“Only a renewal of Europe – more Europe – and better European leadership will create trust. Trust in our ability to act,” he said.
Barroso wants the 17 eurozone countries to give up some of their sovereign rights in order to improve the coordination of their economic and tax policies.
What’s up for negotiation?
The fiscal compact agreed upon in March by 25 EU members – with the Czech Republic and Great Britain abstaining – represents a first step in Barroso’s direction. However, the agreement is not yet binding. France’s Hollande said he would change the deal if elected, and Ireland has said it will put the compact to a referendum at the end of May.
EU Council President Herman van Rompuy said he would consider a special summit to discuss a growth agreement in addition to the fiscal agreement. The few European states that are still solvent and enjoy top marks from international ratings agencies have come out starkly against the introduction of eurobonds or any other form of debt to be held across the eurozone.
The eurozone is facing some existential questions
That, however, is just what indebted European states say they need in order to get out of the crisis. For now, Germany, the Netherlands, Austria, Finland, Luxembourg and France say they do not want financial solidarity to be a one-way street where Europe’s south siphons money from the north. That’s according to Markus Ferber, a member of European Parliament and financial affairs expert from Germany’s Christian Social Union.
Germany and other countries improved their competiveness in a timely manner and should not let themselves be seen only as paymasters, Ferber said.
“This form of solidarity, of course, cannot be allowed to exist,” he told DW. “Solidarity also has to mean that southern Europeans enact reforms and increase their competitiveness. That’s the only way there will be solidarity in this agreement. Otherwise, we will have the horrible thing no one wants to talk about: a permanent transfer union where money flows from the north to the south. That’s not something German taxpayers will accept.”
But European solidarity also cannot come to mean that poor states have to pay to help relatively wealthy ones either, according to Richard Sulik, a neoliberal former parliamentary president in Slovakia. Greece is out of money and has no one to blame but itself, he added.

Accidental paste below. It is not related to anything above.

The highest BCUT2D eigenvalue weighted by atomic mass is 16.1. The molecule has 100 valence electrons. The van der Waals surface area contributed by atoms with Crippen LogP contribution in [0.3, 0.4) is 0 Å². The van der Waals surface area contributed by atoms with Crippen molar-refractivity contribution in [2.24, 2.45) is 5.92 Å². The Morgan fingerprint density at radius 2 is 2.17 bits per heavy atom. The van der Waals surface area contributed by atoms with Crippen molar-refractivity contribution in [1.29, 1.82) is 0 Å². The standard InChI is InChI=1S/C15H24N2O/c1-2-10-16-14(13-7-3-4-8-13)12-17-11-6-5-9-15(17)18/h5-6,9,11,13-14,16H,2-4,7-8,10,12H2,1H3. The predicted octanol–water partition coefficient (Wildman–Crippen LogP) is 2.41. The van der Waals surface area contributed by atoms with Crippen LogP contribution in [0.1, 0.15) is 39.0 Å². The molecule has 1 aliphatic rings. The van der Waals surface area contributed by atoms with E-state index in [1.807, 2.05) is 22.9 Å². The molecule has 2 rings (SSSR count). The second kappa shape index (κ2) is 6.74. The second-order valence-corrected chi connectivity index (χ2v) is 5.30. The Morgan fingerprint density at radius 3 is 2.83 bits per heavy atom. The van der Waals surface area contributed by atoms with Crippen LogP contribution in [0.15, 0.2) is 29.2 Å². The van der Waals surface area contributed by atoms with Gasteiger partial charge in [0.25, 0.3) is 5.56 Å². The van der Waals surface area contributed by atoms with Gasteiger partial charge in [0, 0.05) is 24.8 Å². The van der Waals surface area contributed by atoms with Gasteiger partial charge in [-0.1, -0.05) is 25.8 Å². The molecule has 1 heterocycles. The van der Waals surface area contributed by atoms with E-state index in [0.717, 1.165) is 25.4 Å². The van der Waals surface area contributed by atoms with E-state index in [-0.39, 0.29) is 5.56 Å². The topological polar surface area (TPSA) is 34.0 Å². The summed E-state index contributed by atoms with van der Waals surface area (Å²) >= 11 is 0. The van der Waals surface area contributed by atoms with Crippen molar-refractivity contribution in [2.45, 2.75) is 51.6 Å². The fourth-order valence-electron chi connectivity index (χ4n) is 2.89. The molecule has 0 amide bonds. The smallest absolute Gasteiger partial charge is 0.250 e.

“Is it solidarity to tell a Slovakian retiree, ‘My dear man, we’re raising the value-added tax so that a Greek retiree can continue getting 1,200 euros a month?'” he said. “That’s a perverse form of solidarity that has nothing to do with real solidarity.”
Sulik’s opposition to expanding the European Financial Stability Facility, one of Europe’s bailout funds, brought down the Slovakian government in 2011. The new government eventually signed on to the fund’s expansion.
Other eurozone countries have also expressed their discontent with the management of the current crisis. Finalnd’s government wants to reserve special rights when it comes to bailout funds. In the Netherlands, the now-collapsed minority government was only able to agree on a budget after the government had officially resigned.
Opinion polls in Germany show that a decreasing number of people are in favor of the European Union. That’s led Ferber to call for more democratic checks and balances. He thinks the German chancellor and French president should not be able to go into a back room and make a deal that applies to the entire EU or eurozone.
“What makes people uneasy is that some small group can decide something that has major implications in other countries and is not subject to any kind of checks,” Ferber said.
Author: Bernd Riegert / sms
Editor: Shant Shahrigian